Research, according to both senior tutors and faculty members, requires long, uninterrupted blocks of time.

"Academic research and keeping students safe and helping them graduate are two very different and very demanding tasks," Mobley says. "I wonder if anyone can keep them completely in balance."

Dickinson agrees.

"Research for most professors has a very different mind-set. You have to clear an entire day...and just focus on research," he says. "It would be hard to...set aside time that's strictly [for] research."

Lewis suggests that junior faculty members could devote their summers to research.

But Mobley points out that senior tutors' summers are considerably shorter than students.

"The senior tutor's job isn't through until almost July. After [faculty members] turn in the grades, our work has just begun," he says. "The senior tutors are the first people who have to get the administrative wheels greased the day after Labor Day."

Stubbs says he already faces the challenge of setting aside blocks of time away from the House by combining his job at the Peabody Museum with his responsibilities at Currier House.

"Certainly, when problems come up, you have to devote time to them," Stubbs says. "I am certain there will be a time when I'll face [an] overwhelming situation which will make it difficult to juggle."

Stubbs says that in some ways, a teaching appointment could actually be more flexible than another University job.

"I have people who work for me," he says. "I have to be somewhat predictable."

Stubbs says the College should not require senior tutors to be junior faculty members.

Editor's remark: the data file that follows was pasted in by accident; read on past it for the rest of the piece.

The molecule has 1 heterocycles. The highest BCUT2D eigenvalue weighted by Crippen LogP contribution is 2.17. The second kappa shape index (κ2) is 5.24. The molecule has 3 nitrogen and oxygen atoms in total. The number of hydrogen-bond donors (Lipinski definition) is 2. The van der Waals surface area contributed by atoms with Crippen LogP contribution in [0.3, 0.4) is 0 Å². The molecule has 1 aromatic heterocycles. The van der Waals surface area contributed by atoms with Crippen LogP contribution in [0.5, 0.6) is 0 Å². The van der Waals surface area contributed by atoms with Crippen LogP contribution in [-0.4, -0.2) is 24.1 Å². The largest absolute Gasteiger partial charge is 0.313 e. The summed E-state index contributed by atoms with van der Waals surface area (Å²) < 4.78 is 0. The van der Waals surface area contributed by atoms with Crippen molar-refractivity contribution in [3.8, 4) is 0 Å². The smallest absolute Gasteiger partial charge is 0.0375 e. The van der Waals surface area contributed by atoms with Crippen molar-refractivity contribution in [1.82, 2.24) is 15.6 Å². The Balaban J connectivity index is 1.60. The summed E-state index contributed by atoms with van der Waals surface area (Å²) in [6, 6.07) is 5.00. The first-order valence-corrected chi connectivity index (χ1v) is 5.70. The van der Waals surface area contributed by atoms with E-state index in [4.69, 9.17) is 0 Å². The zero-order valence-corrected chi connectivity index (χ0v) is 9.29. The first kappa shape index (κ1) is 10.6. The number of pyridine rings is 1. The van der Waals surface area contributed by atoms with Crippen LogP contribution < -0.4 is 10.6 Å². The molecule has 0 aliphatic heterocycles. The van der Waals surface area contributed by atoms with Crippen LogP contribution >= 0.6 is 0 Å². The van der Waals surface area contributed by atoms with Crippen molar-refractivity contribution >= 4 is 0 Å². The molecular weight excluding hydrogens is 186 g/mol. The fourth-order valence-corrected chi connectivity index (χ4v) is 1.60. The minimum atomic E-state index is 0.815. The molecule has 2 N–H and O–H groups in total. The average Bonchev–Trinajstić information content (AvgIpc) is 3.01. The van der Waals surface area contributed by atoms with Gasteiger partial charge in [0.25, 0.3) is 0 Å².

"There are lots of people like myself involved in a professional sense in their field who are connected in some way," he says. "I think it would be a shame to totally exclude those people from an applicant pool."

And Moravcsik says he doesn't want to see the College take junior faculty members away from teaching and research duties.

"My experience with other universities...has led me to conclude that Harvard needs to provide more opportunities for junior faculty to do research and to interact with their department colleagues, rather than more opportunities to run the massive infrastructure around here," Moravcsik says.

"To make junior faculty senior tutors will thin out the sense of scholarly community in our already fragmented department," he says.

Climbing the Ladder

The biggest concern for most junior faculty members, though, is that assuming a senior tutorship would hamper their chances of getting tenure.

"As a junior faculty member there are many factors which work against becoming involved with undergrads in the Houses or as a [senior] tutor--the main one, of course, being that the reality is, or is perceived to be, that the tenure decision is based almost entirely on research achievements," Ekstrom says.